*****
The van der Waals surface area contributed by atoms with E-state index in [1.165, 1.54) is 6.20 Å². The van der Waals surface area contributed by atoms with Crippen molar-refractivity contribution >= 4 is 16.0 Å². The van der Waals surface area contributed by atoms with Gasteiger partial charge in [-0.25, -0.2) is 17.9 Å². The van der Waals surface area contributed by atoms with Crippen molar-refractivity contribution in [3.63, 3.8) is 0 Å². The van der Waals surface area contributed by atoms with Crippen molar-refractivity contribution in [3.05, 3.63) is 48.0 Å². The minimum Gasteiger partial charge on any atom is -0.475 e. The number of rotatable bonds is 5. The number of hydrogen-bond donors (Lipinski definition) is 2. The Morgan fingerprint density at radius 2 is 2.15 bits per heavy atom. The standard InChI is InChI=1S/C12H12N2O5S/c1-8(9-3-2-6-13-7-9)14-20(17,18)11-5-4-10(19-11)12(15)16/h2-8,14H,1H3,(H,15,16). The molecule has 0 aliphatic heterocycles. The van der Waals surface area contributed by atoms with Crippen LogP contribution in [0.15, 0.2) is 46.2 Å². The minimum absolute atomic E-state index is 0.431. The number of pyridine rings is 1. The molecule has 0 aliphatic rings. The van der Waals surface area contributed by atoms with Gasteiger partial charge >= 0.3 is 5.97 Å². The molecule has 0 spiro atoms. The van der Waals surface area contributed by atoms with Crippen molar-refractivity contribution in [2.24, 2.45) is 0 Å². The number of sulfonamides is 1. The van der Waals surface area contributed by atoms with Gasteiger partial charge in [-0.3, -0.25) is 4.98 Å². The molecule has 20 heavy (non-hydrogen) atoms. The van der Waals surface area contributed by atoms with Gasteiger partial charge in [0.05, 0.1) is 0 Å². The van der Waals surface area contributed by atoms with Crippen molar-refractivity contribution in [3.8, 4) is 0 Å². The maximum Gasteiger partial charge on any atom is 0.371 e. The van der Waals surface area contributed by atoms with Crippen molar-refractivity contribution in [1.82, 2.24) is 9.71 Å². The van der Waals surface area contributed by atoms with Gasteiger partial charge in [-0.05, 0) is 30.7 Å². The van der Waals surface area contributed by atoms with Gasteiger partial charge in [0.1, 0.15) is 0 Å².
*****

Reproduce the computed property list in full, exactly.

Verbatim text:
The van der Waals surface area contributed by atoms with E-state index in [1.165, 1.54) is 6.20 Å². The van der Waals surface area contributed by atoms with Crippen molar-refractivity contribution >= 4 is 16.0 Å². The van der Waals surface area contributed by atoms with Gasteiger partial charge in [-0.25, -0.2) is 17.9 Å². The van der Waals surface area contributed by atoms with Crippen molar-refractivity contribution in [3.63, 3.8) is 0 Å². The van der Waals surface area contributed by atoms with Crippen molar-refractivity contribution in [3.05, 3.63) is 48.0 Å². The minimum Gasteiger partial charge on any atom is -0.475 e. The number of rotatable bonds is 5. The number of hydrogen-bond donors (Lipinski definition) is 2. The Morgan fingerprint density at radius 2 is 2.15 bits per heavy atom. The standard InChI is InChI=1S/C12H12N2O5S/c1-8(9-3-2-6-13-7-9)14-20(17,18)11-5-4-10(19-11)12(15)16/h2-8,14H,1H3,(H,15,16). The molecule has 0 aliphatic heterocycles. The van der Waals surface area contributed by atoms with Crippen LogP contribution in [0.15, 0.2) is 46.2 Å². The minimum absolute atomic E-state index is 0.431. The number of pyridine rings is 1. The molecule has 0 aliphatic rings. The van der Waals surface area contributed by atoms with Gasteiger partial charge >= 0.3 is 5.97 Å². The molecule has 0 spiro atoms. The van der Waals surface area contributed by atoms with Crippen molar-refractivity contribution in [2.24, 2.45) is 0 Å². The number of sulfonamides is 1. The van der Waals surface area contributed by atoms with Gasteiger partial charge in [-0.3, -0.25) is 4.98 Å². The molecule has 20 heavy (non-hydrogen) atoms. The van der Waals surface area contributed by atoms with Gasteiger partial charge in [0.05, 0.1) is 0 Å². The van der Waals surface area contributed by atoms with Crippen molar-refractivity contribution in [3.8, 4) is 0 Å². The maximum Gasteiger partial charge on any atom is 0.371 e. The van der Waals surface area contributed by atoms with Crippen molar-refractivity contribution in [1.82, 2.24) is 9.71 Å². The van der Waals surface area contributed by atoms with Gasteiger partial charge in [-0.05, 0) is 30.7 Å². The van der Waals surface area contributed by atoms with Gasteiger partial charge in [0.1, 0.15) is 0 Å².